How Wings Create Lift

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One of the topics in fluid dynamics almost everyone has come across is the explanation of how airplanes produce lift. Using Bernoulli’s principle–which relates velocity and pressure–and a picture of an airfoil, your average science text will say that a bit of air going over the top of the airfoil has to travel farther than a bit of air going under the airfoil, and that, therefore, the air over the top travels faster than the air under the airfoil.

Unfortunately, this is misleading and, depending on the wording, outright wrong! The hidden assumption in this explanation is that air that goes over the top and air that goes under the bottom have to reach the trailing edge of the airfoil at the same time. But why would that be? (As one of my profs once said, “There is nothing in physics that says there is Conservation-Of-Who-You-Were-Sitting-Next-To-When-You-Started.”)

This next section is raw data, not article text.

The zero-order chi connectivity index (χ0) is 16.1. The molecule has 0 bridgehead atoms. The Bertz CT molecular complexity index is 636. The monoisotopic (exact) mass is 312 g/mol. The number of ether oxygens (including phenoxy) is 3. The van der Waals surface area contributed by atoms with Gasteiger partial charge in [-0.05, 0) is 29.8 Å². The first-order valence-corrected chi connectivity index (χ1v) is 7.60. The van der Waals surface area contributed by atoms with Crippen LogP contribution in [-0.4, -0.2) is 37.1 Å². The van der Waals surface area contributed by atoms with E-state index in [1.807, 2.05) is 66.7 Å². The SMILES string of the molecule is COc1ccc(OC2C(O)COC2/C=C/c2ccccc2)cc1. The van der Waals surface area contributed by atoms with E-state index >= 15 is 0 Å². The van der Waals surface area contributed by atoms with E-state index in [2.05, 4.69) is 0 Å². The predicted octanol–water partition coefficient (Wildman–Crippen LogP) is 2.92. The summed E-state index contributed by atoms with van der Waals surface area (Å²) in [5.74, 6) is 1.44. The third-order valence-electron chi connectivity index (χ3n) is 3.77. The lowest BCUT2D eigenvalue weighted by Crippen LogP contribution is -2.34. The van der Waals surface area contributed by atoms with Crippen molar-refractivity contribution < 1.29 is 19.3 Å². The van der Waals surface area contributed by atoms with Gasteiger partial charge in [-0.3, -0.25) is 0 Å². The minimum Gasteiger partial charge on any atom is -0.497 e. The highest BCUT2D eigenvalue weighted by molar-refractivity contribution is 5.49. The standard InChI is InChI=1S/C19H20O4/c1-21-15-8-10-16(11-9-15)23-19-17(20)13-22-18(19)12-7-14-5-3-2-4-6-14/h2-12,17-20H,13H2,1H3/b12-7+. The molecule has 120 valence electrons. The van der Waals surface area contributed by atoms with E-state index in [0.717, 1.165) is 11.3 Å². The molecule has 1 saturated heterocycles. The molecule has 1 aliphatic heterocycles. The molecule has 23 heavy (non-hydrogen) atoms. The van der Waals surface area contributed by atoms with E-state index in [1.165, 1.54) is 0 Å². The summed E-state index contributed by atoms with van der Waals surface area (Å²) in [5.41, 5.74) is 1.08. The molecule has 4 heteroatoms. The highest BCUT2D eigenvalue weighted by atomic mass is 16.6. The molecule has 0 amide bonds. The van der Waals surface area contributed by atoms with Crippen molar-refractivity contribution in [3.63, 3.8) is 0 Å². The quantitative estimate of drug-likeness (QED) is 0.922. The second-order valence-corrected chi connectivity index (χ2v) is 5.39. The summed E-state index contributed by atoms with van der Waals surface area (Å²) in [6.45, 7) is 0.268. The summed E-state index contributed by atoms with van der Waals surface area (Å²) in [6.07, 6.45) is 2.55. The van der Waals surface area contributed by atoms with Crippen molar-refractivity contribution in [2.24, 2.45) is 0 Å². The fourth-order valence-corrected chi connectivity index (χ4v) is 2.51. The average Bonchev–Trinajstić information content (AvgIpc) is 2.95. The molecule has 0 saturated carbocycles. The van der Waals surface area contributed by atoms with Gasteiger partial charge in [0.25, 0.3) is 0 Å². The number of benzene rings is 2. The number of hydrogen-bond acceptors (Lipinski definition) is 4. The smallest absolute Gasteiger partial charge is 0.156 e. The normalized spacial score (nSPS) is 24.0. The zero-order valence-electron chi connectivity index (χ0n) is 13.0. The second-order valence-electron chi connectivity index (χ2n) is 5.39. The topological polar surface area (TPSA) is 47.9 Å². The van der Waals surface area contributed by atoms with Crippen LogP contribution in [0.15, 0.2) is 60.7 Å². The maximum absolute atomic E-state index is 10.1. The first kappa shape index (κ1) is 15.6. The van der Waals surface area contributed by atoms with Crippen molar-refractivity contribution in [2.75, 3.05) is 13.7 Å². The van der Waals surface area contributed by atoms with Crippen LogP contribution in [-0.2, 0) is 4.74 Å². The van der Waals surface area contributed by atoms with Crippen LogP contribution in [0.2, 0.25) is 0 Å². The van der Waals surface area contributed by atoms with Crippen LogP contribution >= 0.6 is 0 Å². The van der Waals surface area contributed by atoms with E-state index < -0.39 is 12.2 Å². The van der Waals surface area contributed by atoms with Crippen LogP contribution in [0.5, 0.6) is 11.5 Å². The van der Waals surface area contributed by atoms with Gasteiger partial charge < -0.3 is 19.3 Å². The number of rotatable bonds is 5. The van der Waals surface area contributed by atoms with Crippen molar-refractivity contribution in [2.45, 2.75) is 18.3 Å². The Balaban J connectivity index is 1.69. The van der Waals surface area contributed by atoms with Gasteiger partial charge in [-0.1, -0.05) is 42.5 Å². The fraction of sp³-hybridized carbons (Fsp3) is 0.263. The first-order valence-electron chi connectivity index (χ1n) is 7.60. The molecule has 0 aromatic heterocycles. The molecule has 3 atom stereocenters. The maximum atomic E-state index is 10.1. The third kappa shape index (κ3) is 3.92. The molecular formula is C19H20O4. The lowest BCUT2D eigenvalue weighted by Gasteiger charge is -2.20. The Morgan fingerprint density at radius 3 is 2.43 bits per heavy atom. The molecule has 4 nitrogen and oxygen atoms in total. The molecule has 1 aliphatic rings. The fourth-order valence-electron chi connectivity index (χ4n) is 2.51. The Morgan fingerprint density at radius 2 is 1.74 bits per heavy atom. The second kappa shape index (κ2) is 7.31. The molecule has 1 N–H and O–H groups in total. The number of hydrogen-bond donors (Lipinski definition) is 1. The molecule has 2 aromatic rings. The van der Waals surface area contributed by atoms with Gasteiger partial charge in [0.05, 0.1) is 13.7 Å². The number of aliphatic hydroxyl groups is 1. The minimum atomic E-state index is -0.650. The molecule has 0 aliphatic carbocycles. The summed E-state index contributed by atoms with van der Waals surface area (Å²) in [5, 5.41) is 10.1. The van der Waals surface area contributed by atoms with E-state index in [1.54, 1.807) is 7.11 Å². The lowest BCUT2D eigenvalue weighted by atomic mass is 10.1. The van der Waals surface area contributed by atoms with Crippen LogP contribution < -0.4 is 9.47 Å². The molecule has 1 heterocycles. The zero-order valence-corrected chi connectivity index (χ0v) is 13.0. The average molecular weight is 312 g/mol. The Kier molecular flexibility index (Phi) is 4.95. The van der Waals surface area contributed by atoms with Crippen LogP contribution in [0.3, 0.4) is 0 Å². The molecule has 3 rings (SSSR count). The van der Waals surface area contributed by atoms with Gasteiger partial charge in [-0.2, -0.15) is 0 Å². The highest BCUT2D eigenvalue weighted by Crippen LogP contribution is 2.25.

Take a look at the video above. It shows an airfoil in a wind tunnel using smoke visualization to show how the air moves. Around the 0:25 mark, the video slows to show a pulse of smoke traveling over the airfoil. What happens at the trailing edge? The smoke going over the top of the airfoil is well past the trailing edge by the time the smoke going under the airfoil reaches the trailing edge!

It’s true that air goes faster over the top of the airfoil than the bottom and that this causes a lower pressure on top of the airfoil (as Bernoulli tells us it should) and that this causes an upward force on the airfoil. But which causes which is something of a chicken-and-egg problem.

A more straightforward way, in my opinion, of explaining lift on an airplane is by thinking about Newton’s 3rd law: for every action, there is an equal and opposite reaction. Take a look at the air’s movement around the airfoil as the angle of attack is increased around 1:00 on the video. Just in front of the airfoil, the air is moving upward. Just after the airfoil, the air is pointed downward. A force from the airfoil has pushed the air down and changed its direction. By Newton’s 3rd law, this means that the air has pushed the airfoil up by the same amount. Voila! Lift!

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